If you watch a lot of TV, you’ll be led to believe that the problem with the U.S. economy is that one political team or the other is ruining the country.
A sharp drop in government spending this year is, in fact, temporarily hurting economic growth, but that’s not the real problem.
The real problem is that American corporations, which are richer and more profitable than they have ever been in history, have become so obsessed with “maximizing short-term profits” that they are no longer investing in their future, their people, and the country.
This short-term corporate greed can be seen in many aspects of corporate behaviour, from scrimping on investment to obsessing about quarterly earnings to fretting about daily fluctuations in stock prices. But it is most visible in the general cultural attitude toward average employees.
Employees are human beings. They are people who devote their days to creating value for two other groups of people: customers and shareholders. And, in return, at least in theory, they are people who share in the rewards of the value created by their team.
In practice, American business culture has become so obsessed with maximizing short-term profits that employees aren’t regarded as people who are members of a team.
Rather, they are regarded as “costs.”
And “costs,” as we all know, are supposed to be reduced as much as is humanly possible (except the “costs” of the salaries of senior management and investors–those are supposed to be increased).
This view of employees was expressed succinctly yesterday by a Twitter user named Daryl Tremblay, who was appalled by the suggestion that McDonald’s should increase the wages of its restaurant workers and pay for this by making a bit less money. (I was arguing that McDonald’s employees should not be treated as “costs,” but instead as valuable members of a successful team who shouldn’t have to work that hard and still live in poverty.)
Here was Daryl’s response:
— Daryl Tremblay (@DarylT) July 30, 2013
Now, Daryl is hardly alone in this view. Most senior managers and owners of big American corporations think this way these days. They regard the human beings they work with–the human beings who create the value that pays their salaries–as “costs” to be reduced to create “maximized earnings.” Because “maximized earnings,” it is now frequently said, is the only thing that any business owner or manager should care about.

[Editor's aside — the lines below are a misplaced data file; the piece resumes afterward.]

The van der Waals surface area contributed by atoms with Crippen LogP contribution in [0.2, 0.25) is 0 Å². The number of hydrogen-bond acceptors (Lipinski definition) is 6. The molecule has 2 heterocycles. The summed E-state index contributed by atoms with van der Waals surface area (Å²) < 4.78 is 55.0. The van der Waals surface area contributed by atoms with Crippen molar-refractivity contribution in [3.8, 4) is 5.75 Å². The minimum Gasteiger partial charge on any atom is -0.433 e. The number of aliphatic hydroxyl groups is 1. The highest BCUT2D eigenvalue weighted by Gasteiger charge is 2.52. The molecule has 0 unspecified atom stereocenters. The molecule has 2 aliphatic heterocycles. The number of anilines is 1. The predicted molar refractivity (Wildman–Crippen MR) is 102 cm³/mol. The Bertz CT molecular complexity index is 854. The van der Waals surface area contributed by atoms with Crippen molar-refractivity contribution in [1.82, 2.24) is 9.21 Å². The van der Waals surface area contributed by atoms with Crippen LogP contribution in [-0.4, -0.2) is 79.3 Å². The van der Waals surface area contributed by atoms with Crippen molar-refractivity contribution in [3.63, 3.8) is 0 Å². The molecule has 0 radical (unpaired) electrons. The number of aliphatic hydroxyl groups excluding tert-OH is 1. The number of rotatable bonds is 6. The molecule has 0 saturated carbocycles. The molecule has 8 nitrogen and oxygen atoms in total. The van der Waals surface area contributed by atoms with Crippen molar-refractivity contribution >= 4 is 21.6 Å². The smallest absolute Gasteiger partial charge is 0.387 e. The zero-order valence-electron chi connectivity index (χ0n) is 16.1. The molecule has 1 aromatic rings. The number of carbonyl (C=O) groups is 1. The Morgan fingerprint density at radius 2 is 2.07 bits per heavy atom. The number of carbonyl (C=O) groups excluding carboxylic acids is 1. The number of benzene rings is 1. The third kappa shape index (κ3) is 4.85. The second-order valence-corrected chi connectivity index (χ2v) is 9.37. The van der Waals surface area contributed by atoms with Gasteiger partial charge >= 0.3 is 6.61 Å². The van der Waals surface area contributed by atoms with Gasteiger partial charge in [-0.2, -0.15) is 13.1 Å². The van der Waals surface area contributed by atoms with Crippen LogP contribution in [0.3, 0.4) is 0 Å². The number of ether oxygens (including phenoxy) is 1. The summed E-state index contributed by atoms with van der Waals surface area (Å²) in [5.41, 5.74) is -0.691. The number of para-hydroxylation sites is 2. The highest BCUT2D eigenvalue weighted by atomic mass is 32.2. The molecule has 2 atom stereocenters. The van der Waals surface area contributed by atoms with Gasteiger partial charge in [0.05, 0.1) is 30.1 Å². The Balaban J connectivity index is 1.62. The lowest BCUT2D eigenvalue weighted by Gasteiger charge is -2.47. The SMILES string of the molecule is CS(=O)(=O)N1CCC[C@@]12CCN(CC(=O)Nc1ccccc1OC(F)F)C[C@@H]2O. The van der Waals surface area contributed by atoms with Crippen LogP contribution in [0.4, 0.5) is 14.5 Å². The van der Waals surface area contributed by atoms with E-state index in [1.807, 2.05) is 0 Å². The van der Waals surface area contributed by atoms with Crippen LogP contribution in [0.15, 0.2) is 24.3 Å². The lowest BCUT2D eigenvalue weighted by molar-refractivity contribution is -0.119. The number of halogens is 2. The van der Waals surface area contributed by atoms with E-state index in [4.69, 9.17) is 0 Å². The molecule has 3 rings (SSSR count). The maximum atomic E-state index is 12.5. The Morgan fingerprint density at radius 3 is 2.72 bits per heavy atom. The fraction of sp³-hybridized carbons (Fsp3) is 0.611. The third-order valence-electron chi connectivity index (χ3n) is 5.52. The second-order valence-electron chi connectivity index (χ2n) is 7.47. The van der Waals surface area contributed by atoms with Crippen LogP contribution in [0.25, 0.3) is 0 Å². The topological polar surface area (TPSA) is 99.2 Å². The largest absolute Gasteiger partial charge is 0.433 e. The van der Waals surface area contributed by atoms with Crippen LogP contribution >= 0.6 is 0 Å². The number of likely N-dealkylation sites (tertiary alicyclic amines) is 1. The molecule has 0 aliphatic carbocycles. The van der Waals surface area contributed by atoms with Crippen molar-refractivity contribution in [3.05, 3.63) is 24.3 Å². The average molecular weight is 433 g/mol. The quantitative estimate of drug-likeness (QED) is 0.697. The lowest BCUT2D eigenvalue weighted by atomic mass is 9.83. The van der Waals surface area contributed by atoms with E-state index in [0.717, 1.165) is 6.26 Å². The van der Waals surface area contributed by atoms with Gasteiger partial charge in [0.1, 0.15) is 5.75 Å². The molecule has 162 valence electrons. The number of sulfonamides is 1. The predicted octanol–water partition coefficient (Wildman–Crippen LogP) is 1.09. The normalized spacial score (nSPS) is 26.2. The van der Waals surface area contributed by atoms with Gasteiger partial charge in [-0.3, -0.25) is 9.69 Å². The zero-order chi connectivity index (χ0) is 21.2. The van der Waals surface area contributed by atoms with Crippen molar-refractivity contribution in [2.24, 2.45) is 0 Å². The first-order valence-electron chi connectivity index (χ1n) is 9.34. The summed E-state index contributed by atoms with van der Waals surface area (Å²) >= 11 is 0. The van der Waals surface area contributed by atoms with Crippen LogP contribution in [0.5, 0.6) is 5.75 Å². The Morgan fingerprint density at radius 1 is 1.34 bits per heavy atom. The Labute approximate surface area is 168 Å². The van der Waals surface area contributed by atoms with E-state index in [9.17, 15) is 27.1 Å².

Whenever you suggest to folks like Daryl that it doesn’t have to be this way, that some companies can and do balance the interests of shareholders with the interests of customers and employees–and, in so doing, create a symbiotic relationship that supports all of these constituencies–folks like Daryl call you a “socialist.”
This is a strange insult, because the government has nothing to do with this. But, nevertheless, “socialist” is the label you get branded with if you that the senior managers and owners of America’s corporations share more of their vast wealth with the employees who create it.
This view of capitalism is that it is a sort of Lord-Of-The-Flies economic system in which the only consideration should be “every man for himself.” In this style of capitalism, leaders do not manage teams and organisations in a way that creates value for everyone–customers, shareholders, and employees. Rather, in this style of capitalism, a handful of winners extract as much value as they can from hapless losers who don’t have the skills, knowledge, or time necessary to “demand a raise” or “go get a better job.”
It doesn’t have to be this way.
There is no capitalist law that says companies have to view employees as “costs” and pay them as little as possible.
Senior managers and owners can choose to share more of a company’s wealth with the people who generate it. They can choose to make only reasonable profits, while still generating compelling financial returns. And they can choose to pay their team-mates living wages instead of viewing them as “costs” and extracting every penny of possible value from them.
If American corporations were struggling to earn money these days, we wouldn’t be having this conversation.
But they aren’t.
As this chart shows, American corporations have the highest profits and profit margins in history.
American corporations can afford to pay their employees better, hire more employees, and invest more in their future and the country’s future.
But American corporations aren’t doing that.
Instead, American corporations are choosing to divert as much of their value as possible to their owners and senior managers.
Doing this is not a law of capitalism.
It’s a choice.
And it is a choice, unfortunately, that is destroying America’s middle class, robbing American consumers (a.k.a., “employees”) of spending power, and, ironically, hurting the growth of the same corporations that are making this choice.
If your customers are strapped, your company can’t grow.
And, right now, American companies are choosing to impoverish their customers (employees), while skimming off as much wealth as possible for themselves.